Gardenia Taitensis (Monoi) Flower Extract, [more] Vanilla Planifolia (Vanilla) Fruit Extract, Hibiscus Sabdariffa (Hibiscus) Seed Oil
what‑it‑does emollient
,
Tocopherol (Vitamin E)
what‑it‑does antioxidant
irritancy, com. 2 2
Pure Vitamin E. Great antioxidant that gives significant photoprotection against UVB rays. Works in synergy with Vitamin C. [more]
,
Ubiquinone 50 (Coenzyme Q10)
what‑it‑does antioxidant
Q10 - an antioxidant found naturally in human cells where it plays an important role in energy production. As for skincare, it works as an awesome antioxidant that might also be able to reduce wrinkle depth. [more]
,
Distarch Phosphate (Sweet Potato Extract), Anthocyanins (Sweet Potato Extract)
what‑it‑does colorant
,
Citric (Fruit) Acid
what‑it‑does exfoliant | buffering
An AHA that comes from citrus fruits. It is usually used as a helper ingredient to adjust the pH of the formula. [more]
[less]
Butyrospermum Parkii (Shea) Butter, Rhus Verniciflua Peel (Berry) Cera, Squalane (Olive), Camellia Oleifera (Camellia) Seed Oil, Helianthus Annus (Sunflower) Seed Oil, Cocos Nucifera (Coconut) Oil, Caryocar (Pequi) Coriaceum Oil, Calendula Officinalis (Flower) Extract, Gardenia Taitensis (Monoi) Flower Extract, Vanilla Planifolia (Vanilla) Fruit Extract, Hibiscus Sabdariffa (Hibiscus) Seed Oil, Tocopherol (Vitamin E), Ubiquinone 50 (Coenzyme Q10), Distarch Phosphate (Sweet Potato Extract), Anthocyanins (Sweet Potato Extract), Citric (Fruit) Acid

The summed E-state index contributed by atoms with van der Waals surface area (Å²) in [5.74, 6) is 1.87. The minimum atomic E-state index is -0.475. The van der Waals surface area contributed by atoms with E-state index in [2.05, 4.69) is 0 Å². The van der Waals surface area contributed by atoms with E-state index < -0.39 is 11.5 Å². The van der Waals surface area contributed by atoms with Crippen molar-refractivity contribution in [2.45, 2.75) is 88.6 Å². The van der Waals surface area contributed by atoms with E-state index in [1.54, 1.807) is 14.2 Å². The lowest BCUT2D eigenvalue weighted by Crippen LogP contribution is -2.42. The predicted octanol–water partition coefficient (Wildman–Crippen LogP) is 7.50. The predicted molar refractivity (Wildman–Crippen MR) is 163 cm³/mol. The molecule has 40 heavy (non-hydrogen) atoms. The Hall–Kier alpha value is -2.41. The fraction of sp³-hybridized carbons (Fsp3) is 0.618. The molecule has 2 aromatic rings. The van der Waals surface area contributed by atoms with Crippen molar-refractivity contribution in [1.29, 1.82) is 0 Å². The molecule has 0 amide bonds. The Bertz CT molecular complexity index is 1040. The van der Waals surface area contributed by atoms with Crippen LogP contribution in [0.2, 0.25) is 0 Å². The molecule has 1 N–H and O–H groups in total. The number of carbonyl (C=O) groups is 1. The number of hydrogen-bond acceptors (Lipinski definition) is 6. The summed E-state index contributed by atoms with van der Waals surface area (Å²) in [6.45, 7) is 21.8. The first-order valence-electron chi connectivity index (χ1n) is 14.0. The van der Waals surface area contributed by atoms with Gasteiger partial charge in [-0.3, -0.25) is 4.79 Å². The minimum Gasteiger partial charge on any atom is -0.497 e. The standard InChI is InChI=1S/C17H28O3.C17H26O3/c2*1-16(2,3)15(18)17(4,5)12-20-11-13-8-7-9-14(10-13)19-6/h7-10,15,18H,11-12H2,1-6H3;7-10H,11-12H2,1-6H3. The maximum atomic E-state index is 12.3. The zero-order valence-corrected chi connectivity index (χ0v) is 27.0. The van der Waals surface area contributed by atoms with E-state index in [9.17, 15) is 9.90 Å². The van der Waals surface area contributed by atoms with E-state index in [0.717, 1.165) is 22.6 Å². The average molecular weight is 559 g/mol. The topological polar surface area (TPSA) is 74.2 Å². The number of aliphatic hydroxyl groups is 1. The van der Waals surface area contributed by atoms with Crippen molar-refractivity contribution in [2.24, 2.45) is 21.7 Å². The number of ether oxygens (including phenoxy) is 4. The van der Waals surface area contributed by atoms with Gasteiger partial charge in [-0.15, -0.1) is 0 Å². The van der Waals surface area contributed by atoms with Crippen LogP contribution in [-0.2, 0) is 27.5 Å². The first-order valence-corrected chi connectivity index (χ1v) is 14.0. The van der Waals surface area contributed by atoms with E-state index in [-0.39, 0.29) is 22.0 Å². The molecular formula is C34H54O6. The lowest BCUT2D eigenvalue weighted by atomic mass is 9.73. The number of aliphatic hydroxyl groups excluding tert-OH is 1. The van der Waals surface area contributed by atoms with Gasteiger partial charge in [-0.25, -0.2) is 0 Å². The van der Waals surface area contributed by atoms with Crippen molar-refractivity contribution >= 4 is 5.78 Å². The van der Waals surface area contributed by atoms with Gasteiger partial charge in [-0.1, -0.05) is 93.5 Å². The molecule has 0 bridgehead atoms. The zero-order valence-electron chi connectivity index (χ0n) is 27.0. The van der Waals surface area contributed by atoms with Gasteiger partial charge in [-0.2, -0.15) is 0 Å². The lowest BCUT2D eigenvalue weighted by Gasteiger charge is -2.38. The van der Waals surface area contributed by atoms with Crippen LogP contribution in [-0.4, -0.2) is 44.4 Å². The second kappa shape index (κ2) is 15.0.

Highlights

Key Ingredients

Antioxidant: Calendula Officinalis (Flower) Extract
what‑it‑does soothing | antioxidant
Marigold extract - used traditionally as a skin-repairing and soothing plant extract.  [more]
,
Tocopherol (Vitamin E)
what‑it‑does antioxidant
irritancy, com. 2 2
Pure Vitamin E. Great antioxidant that gives significant photoprotection against UVB rays. Works in synergy with Vitamin C. [more]
,
Ubiquinone 50 (Coenzyme Q10)
what‑it‑does antioxidant